Keys to Victory – Explosive Plays

The final measurable that my week of analysis will focus on is explosive plays. Explosive plays are defined as runs of 12 yards or more and passes of 16 yards or more. Like the other variables, explosive plays have been found to be a key factor in a team’s success. For instance, during the 1994 and 1995 NFL seasons a team with a +2 or greater advantage in explosive plays won the game 80-85% of the time.

The significant thing about explosives is that they do not necessarily need to lead to a score to be productive. Huge changes in field position can also positively change the profile of a game. This measurement like turnovers is an interactive measurable because a team’s effectiveness in this area can be diminished if their defense is giving up explosives at the same rate that the offense is gaining them.

In 2005, Nebraska had 61 explosive plays. 18 of those were runs, and 43 were passes. The number of explosive plays per game ranged from a low of 1 in a 40-15 loss to Kansas to 11 in a 30-3 blowout victory over Colorado. Overall, the Huskers averaged 5.08 explosive plays per game in 2005.

Nebraska is ahead of that pace in 2006. Over the first two games of the season the Huskers have already generated 22 explosive plays (10 runs and 12 passes). The level of opponent may have a lot to do with this, but the offense does seem to have more of a rhythm. Zac Taylor has had more time to throw and has demonstrated an improved ability to work through his progressions and find the open receiver. The running game has also benefited from improved offensive line play and a stable of backs capable of picking up yards after contact.

As previously indicated explosive plays involve an interaction between a team’s offense and defense. The success of the 2005 could have been tempered by the rate at which its defense gave up explosive plays. The 2005 Blackshirts gave up 79 explosive plays (37 runs and 42 passes). This works out to an average of 6.5 explosive plays per game. These ranged from a low of 2 by the Maine offense to a high of 10 by the Kansas State and Michigan offenses.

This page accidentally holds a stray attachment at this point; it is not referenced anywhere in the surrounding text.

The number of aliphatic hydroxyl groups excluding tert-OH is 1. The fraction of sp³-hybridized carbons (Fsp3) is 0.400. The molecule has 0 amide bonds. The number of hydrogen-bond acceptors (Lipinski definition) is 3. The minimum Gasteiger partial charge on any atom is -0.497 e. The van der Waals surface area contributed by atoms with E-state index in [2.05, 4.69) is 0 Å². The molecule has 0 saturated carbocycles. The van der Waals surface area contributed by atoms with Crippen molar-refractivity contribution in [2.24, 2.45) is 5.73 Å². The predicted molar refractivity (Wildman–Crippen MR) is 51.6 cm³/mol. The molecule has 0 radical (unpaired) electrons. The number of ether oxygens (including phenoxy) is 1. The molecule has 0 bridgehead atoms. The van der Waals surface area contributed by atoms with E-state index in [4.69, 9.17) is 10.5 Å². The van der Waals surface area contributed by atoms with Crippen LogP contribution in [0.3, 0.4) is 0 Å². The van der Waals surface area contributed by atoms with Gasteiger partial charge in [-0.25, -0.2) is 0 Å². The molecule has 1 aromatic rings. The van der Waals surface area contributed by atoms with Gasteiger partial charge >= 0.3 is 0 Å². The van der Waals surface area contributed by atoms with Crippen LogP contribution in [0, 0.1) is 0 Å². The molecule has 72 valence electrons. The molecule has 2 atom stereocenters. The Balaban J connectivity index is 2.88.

The number of explosive plays given up by the Huskers in 2005 seems to be indicative of Coach Cosgrove’s “bend but not break” defensive philosophy. In this way the team has survived giving up a higher number of big plays than they create offensively. In 2005 Nebraska won give games in which they lost this measurable, giving up more explosive plays than they produced. They got were able to get away with this for several reasons. First, the Huskers led the nation in sacks with 50 and also had 140 tackles for loss. In addition, the 2005 defense was able to clamp down in the Red Zone, and prevent teams from scoring from this area of the field. Lastly, they benefited from strong special teams play. Nebraska blocked several field goals, including two potential game winners versus Pitt. Moreover, the Huskers relied on punter Sam Koch to flip the field and bury opponents in negative field position situations.

My fear is that this type of success cannot be replicated over time. In 2006 against sub par competition our offense has generated explosive plays while our defense has given up 6. The question then becomes how well will the Blackshirts prevent big plays as they face more talented teams. If they revert back to their 2005 form and give up their average of 6.5 explosive plays to USC, then I don’t like our chances for victory. Nor do I see our offense (despite obvious improvements) being capable of generating more than 7 explosive plays against the Trojan defense. Overall this does not appear to be a game in which can give up explosive plays and still come away with a victory.

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